Avg: 3 from 3 votes
|Type:||Trad, Alpine, 900 ft, 6 pitches, Grade III|
|FA:||Fred Beckey, Dan Tate (5/29/1967)|
|Page Views:||679 total · 34/month|
|Shared By:||Kyle Elliott on May 29, 2018|
|Admins:||Scott Coldiron, Jon Nelson, Micah Klesick, Z Winters|
There are a few ways to pitch it out, but I will describe what seems to be the "normal" way to do the route.
From the base, rope up when you feel like the terrain is becoming too loose or steep to solo. The first 2 pitches are easy scrambling with short sections of 5.6/5.7 on loose, crumbly rock. At pitch 3, the rock starts to improve, heading up a chimney with stacked flakes into a cool ramp corner with good pro, then cutting right up through a few trees into a small alcove with tat. Pitch 4 goes up a lieback flake, into a chimney section with slightly runout pro, which can be linked with the beginning of pitch 5. this section is a burly offwidth/flaring chimney that pulls through an overhanging chockstone, to the start of the crux pitch. Pitch 5 (crux) is a pleasant finger and hands crack with great pro with a final fist jam moving through a small overhang. Pitch 6 starts either right (lieback on loose-looking blocks; wet early season) or left (off-hands crack to face climbing) to enter a corner system. After an initial steep lieback, a fantastic wavy handcrack takes you up into a final awkward chimney move, that exits onto a ledge 20 feet of class 3 below the summit notch.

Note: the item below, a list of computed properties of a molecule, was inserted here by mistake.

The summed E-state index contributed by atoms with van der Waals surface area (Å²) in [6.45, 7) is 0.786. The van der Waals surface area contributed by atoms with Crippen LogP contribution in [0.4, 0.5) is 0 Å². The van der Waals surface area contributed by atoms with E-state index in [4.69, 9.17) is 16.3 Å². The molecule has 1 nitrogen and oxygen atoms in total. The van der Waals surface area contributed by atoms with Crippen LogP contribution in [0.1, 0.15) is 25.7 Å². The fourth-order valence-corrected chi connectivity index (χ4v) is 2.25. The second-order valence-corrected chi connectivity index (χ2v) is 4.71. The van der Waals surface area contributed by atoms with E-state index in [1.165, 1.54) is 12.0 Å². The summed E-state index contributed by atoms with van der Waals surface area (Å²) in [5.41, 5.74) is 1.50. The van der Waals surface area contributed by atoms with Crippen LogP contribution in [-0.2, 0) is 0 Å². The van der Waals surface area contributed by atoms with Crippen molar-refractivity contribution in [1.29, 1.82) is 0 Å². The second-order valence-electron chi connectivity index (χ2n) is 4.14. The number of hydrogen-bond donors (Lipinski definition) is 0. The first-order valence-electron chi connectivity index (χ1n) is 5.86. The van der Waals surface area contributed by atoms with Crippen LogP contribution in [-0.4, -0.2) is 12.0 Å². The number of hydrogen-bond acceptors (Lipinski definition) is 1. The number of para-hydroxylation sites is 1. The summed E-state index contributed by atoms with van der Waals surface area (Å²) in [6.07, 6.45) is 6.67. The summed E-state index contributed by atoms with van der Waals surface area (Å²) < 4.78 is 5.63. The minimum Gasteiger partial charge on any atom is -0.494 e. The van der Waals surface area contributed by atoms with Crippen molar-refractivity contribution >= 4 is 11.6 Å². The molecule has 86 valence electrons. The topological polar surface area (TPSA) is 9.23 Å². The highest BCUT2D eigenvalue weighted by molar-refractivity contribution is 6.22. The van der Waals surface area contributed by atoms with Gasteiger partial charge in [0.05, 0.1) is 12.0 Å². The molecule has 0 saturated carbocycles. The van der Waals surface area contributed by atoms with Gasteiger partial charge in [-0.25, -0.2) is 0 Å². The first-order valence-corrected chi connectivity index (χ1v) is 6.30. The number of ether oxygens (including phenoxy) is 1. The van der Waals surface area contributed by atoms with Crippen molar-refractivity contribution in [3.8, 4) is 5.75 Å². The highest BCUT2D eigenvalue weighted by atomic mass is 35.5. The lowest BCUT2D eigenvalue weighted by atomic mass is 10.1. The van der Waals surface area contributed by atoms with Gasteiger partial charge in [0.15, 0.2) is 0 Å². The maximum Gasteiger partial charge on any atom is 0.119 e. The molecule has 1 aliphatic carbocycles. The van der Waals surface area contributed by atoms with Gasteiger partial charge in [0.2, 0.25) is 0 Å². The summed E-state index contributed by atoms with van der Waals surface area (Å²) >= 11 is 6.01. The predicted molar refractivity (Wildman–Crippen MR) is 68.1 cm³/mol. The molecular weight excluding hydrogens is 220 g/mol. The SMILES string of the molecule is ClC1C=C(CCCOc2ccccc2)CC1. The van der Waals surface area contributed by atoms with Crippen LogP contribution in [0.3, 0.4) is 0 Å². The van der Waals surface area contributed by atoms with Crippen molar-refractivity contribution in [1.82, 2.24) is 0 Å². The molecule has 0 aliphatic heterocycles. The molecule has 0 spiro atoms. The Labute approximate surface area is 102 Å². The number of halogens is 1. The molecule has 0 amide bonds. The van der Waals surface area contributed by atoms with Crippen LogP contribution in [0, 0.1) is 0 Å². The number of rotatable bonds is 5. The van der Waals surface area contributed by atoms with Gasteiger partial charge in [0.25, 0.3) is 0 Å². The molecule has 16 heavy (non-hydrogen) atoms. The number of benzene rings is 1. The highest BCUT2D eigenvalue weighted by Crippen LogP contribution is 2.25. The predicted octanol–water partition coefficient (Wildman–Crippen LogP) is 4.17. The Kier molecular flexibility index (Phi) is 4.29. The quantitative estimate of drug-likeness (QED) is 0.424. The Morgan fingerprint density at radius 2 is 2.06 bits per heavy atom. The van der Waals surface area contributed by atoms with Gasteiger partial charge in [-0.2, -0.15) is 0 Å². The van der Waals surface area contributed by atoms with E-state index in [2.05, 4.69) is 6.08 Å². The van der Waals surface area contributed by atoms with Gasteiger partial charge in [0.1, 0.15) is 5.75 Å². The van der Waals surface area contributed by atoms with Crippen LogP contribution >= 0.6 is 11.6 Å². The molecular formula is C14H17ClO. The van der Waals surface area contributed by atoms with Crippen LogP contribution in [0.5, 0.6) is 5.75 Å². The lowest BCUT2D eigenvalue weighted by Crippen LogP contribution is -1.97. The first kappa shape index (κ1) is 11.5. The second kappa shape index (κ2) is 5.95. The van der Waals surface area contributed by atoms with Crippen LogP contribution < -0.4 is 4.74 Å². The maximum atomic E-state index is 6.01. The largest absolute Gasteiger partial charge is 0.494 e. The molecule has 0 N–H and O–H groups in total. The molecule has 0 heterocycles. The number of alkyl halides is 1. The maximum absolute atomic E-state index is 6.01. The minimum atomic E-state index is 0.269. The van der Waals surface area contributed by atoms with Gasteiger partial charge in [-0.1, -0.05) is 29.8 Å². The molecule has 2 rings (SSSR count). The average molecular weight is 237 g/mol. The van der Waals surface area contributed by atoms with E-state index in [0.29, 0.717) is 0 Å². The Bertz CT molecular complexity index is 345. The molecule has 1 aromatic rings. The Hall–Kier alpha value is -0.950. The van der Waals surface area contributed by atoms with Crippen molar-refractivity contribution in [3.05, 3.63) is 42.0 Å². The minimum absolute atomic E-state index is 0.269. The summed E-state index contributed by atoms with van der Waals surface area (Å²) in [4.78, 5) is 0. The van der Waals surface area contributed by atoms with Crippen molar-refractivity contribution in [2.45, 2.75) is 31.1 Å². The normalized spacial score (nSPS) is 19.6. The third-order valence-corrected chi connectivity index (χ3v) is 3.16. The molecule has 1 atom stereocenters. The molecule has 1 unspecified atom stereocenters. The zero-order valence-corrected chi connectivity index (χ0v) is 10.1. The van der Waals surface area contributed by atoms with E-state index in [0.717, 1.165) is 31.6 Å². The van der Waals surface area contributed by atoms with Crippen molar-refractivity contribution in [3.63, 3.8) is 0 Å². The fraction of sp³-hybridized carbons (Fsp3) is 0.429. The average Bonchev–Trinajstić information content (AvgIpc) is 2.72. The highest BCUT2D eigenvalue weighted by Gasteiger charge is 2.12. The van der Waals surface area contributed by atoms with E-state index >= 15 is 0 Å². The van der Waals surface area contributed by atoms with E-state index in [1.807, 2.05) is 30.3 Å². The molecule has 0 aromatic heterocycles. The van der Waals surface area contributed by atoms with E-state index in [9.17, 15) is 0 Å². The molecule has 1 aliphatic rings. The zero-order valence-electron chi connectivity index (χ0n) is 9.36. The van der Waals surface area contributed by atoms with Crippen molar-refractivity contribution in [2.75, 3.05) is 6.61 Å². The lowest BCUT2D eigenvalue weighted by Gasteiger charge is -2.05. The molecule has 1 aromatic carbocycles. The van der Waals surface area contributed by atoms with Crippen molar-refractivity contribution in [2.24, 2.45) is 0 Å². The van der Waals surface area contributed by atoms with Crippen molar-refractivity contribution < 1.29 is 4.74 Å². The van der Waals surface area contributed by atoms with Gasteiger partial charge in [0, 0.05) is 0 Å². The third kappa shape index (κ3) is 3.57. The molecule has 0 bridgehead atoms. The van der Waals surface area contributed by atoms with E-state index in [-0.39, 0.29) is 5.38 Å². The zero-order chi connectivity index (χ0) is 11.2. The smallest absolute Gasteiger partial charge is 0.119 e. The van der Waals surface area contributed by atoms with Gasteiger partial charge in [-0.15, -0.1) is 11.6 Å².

None of the south face routes top out on the true summit but many climbers forego this process. To descend the route, scramble 20 ' up and left to the notch, and follow the gully straight down to the hairpin. Beckey-Tate can be rappelled with 2 ropes in 5-6 raps from slings and trees, but does not seem like it would be that easy or safe, as the route angles and there are many large loose rocks perched throughout.
More info, including topos, can be found in "Cascades Rock" by Blake Herrington and Ian Nicholson's "Washington pass climbing"